Update: More than 160 people have gotten sick and one person has died in a salmonella outbreak linked to raw turkey that the Centers for Disease Control and Prevention (CDC) has been following for about a year. Now, Jennie-O is recalling 147,276 pounds (nearly 74 tons), making it the first company to recall its products in connection to the outbreak, according to the U.S. Department of Agriculture's Food Safety and Inspection Service (FSIS).
The affected products include Jennie-O 1-pound packages of:
Ground Turkey 93% Lean/7% Fat
Ground Turkey 90% Lean/10% Fat
Ground Turkey 85% Lean/15% Fat
Taco Seasoned Ground Turkey
Italian Seasoned Ground Turkey
All of the affected products have "use by" dates between October 1 and October 2, 2018 and read "P-190" inside the USDA mark of inspection.
The recall comes after an FSIS inspection found that an unopened package of Jennie-O ground turkey from a patient's home contained a strain of salmonella that matched the patient's and the strain identified in the outbreak. However, the CDC notes that it has not identified a common manufacturer in the outbreak. "The outbreak strain of Salmonella Reading is present in live turkeys and in many types of raw turkey products, indicating it might be widespread in the turkey industry," the CDC says.
To learn more about the outbreak and how to cook safely with raw turkey, continue to our original story below.
Original Report (November 12, 2018):
This is the latest update in an outbreak the CDC has been tracking for almost exactly a year. The first illnesses reported as part of the outbreak started between November 20, 2017 and have continued to pop up through October 20, 2018. In total, there have been 164 illnesses in 35 states associated with the outbreak, 63 of which required hospitalization. Of those, 74 cases in 26 states—including one death—were reported since the CDC's last update this past July.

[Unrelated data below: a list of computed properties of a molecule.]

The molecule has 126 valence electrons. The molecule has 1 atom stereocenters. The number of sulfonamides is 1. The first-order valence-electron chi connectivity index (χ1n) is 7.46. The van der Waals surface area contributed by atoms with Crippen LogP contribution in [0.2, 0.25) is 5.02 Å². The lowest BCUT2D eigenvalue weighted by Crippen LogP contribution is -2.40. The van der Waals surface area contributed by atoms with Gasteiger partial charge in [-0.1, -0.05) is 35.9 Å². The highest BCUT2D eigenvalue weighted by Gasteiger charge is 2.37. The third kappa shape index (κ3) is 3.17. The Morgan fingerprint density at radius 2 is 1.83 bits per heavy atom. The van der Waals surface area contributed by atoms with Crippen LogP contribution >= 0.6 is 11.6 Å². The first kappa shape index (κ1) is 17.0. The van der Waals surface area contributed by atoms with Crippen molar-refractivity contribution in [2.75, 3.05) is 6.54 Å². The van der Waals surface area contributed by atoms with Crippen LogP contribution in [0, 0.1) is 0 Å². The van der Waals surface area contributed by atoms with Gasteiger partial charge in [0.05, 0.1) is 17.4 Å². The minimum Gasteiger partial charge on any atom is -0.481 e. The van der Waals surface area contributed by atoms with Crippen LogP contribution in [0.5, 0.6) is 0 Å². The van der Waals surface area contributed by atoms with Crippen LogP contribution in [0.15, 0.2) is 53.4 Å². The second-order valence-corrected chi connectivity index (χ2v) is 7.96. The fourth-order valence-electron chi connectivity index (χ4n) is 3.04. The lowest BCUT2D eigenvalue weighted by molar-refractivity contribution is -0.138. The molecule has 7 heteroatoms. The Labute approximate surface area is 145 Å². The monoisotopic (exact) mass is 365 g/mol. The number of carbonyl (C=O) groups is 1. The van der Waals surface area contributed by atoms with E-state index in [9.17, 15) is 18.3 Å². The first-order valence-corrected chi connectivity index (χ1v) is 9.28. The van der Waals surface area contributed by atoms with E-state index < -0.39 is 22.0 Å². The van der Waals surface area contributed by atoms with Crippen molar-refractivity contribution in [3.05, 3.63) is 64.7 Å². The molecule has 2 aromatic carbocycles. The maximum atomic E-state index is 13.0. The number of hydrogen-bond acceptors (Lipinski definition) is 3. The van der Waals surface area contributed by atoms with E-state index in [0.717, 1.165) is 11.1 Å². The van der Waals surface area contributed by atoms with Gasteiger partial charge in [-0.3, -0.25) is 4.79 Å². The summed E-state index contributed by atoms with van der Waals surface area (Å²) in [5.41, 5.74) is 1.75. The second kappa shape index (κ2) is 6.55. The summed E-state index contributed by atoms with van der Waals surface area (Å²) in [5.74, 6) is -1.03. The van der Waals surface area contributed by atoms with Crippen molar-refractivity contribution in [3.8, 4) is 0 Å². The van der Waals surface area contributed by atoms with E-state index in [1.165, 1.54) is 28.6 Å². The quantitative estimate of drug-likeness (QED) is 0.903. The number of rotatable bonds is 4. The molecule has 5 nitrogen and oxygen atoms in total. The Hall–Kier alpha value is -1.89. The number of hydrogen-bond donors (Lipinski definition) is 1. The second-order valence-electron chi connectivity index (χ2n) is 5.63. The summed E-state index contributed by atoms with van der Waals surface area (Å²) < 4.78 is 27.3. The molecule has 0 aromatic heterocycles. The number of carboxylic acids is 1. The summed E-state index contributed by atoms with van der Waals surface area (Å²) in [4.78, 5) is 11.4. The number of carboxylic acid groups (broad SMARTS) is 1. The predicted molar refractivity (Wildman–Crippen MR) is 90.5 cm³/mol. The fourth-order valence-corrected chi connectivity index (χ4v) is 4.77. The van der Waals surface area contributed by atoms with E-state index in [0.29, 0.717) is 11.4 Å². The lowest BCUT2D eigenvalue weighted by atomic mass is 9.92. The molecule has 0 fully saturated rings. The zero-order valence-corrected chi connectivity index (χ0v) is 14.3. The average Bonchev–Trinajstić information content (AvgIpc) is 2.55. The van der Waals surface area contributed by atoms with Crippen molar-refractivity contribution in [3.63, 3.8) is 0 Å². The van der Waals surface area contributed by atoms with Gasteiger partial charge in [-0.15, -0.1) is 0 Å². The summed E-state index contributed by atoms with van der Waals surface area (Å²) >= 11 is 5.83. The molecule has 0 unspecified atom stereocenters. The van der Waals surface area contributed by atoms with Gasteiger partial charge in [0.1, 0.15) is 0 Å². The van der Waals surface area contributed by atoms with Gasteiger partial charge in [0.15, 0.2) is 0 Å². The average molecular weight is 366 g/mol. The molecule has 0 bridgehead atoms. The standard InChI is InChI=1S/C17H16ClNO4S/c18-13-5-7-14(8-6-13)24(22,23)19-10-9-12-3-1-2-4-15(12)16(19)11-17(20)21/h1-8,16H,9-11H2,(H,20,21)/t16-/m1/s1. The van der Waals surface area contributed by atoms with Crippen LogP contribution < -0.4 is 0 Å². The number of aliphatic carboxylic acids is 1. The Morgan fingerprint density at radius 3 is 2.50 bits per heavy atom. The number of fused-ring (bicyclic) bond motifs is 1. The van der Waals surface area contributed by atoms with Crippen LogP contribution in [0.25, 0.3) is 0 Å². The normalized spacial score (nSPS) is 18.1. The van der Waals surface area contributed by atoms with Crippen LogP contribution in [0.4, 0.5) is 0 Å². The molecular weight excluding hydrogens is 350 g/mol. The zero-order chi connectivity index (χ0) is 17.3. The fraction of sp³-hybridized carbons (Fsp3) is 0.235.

According to health department interviews with 85 people who became sick in connection the outbreak, 44 people became ill after eating turkey products they had purchased raw, including turkey pieces, whole turkey, and ground turkey. And another three people became ill after handling raw turkey to feed to their pets (for the record, the CDC doesn't recommend feeding pets a raw diet).
There aren't any recalls associated with the outbreak, and the CDC isn't warning consumers against buying any specific products. However, the agency is still reminding everyone to be especially careful when handling raw turkey.
The symptoms of a salmonella infection usually start within three days of being exposed to contaminated food.
As SELF wrote previously, those symptoms usually include gastrointestinal issues, such as abdominal cramps, diarrhea, nausea, and vomiting, as well as fever, headache, and chills.
For most otherwise healthy adults, a salmonella infection isn't particularly serious. But it's more likely to be severe in young children, the elderly, pregnant people, and anyone with an already weakened immune system. The strain of salmonella bacteria identified in this outbreak was tested and found to be resistant to multiple antibiotics. But, the CDC says, it isn't resistant to the types most often used in treatment, so it shouldn't present an issue for most patients.
Right now, this is a reminder that it's incredibly important to be careful when preparing any raw meat or poultry—including turkey. That means following basic food safety procedures, like washing your hands, making sure your turkey is cooked thoroughly (up to 165 degrees Fahrenheit), and keeping raw turkey separate from other foods while preparing it to avoid spreading any germs. Although it's always important to keep these tips in mind, they'll be especially crucial as we head into Thanksgiving.